On October 17, the Massachusetts Senate released “An Act Furthering Health Empowerment and Affordability by Leveraging Transformative Health Care” (the “Act”), legislative proposal with the declared goal of reducing healthcare costs and improving the quality of medical services in the state. The Act includes proposals that would impact many different sectors of the healthcare system, from the licensing and certification procedures for certain healthcare providers, to the billing practices used by hospitals, to the promotion of telemedicine as a method of expanding medical services in rural areas. The Senate is expected to vote on the bill November 15, 2017. If the Act is approved by the Senate, the bill will go to the House for further consideration and possible amendments. Accordingly, the summary below of the Senate bill is far from final.

The Senate proposal would reform many aspects of the Massachusetts healthcare system and has the potentially of impacting group health coverage. The following are highlights from the proposed Senate bill:

  • PBMs: The bill includes a host of new regulatory requirements for Pharmacy Benefit Managers, including a requirement that pharmacies notify consumers if the pharmacy retail price for a prescription medication is less than the cost of the drug purchased through the consumer’s health insurance and the pharmacy would be required to charge the lower price.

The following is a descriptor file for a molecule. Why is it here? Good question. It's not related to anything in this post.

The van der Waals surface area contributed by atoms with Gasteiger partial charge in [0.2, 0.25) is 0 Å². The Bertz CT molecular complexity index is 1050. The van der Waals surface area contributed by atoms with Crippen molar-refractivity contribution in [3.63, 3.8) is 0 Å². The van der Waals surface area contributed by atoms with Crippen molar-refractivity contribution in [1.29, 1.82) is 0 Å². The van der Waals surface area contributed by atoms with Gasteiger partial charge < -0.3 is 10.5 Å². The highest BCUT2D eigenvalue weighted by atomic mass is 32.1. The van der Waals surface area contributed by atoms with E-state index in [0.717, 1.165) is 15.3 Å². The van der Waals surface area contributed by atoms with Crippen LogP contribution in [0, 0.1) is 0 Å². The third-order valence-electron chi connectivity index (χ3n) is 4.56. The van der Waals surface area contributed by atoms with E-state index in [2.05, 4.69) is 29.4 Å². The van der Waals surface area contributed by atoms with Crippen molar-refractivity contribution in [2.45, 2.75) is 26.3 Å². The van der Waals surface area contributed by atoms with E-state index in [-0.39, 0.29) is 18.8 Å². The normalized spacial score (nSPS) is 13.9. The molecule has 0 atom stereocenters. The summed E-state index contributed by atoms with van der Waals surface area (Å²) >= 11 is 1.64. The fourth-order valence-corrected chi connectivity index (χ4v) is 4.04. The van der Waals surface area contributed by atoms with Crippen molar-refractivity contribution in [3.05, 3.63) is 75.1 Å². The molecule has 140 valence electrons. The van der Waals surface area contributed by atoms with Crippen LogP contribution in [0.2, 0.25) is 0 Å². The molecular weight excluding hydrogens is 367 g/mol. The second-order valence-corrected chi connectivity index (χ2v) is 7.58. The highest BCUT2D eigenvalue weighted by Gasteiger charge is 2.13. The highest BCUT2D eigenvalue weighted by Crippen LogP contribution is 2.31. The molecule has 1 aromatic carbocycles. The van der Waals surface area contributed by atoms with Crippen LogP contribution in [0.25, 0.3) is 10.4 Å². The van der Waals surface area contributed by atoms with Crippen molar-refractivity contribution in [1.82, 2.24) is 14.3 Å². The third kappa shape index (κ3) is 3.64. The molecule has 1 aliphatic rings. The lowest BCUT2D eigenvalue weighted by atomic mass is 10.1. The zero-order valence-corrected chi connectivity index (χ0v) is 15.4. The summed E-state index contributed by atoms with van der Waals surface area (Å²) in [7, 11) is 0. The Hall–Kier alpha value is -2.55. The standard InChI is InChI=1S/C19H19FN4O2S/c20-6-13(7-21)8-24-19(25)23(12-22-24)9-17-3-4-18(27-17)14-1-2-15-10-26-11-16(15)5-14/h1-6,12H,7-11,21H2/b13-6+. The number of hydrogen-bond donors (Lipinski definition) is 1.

• Pricing: The bill aims to reduce unwarranted price variation among hospitals and out of network providers and includes certain efforts to set price benchmarks for hospital readmissions and incentives to reduce the use of out of network providers.
  • Carrier Coverage Requirements: The bill would require carriers, among other things, to provide specific types of coverage in certain geographic issues with specific discounts and limited the ability of providers to opt out from a health insurance plan that establishes separate tiers for health care services that can be shopped.
  • Other Features:
    • The Center for Health Information and Analysis would be required to file an annual report identifying the 50 employers in the state that have the highest number of employees receiving medical benefits through the Health Safety Net Trust Fund. This report, which would be publicly available, would likely provide a disincentive to employers who may seek to avoid offering medical insurance to employees.
    • Employers would be required to provide the Division of Medical Assistance, upon request, with information about any employee that applies for benefits from a state subsidized health insurance program. Employers would also be required to file an annual report describing the offers of health insurance that they make to employees, including the cost of premiums and the cost sharing details of such insurance.
    • A small group incentive program would be created to expand the prevalence of employee health plans offered by small businesses. Under this incentive program, small business groups that purchase group coverage through the Massachusetts Health Connector and which meet certain criteria would receive an annual subsidy of up to 50% of eligible employer health care costs. The Act does not define what types of employers would be considered “small” for purposes of receiving these subsidies, but it directs the Health Connector to draft regulations implementing this incentive program.

This legislation is far-reaching and, if enacted, has the potential of changing the health delivery system in Massachusetts and beyond. NARFA will continue to monitor this legislation and provide updates as developments become public.



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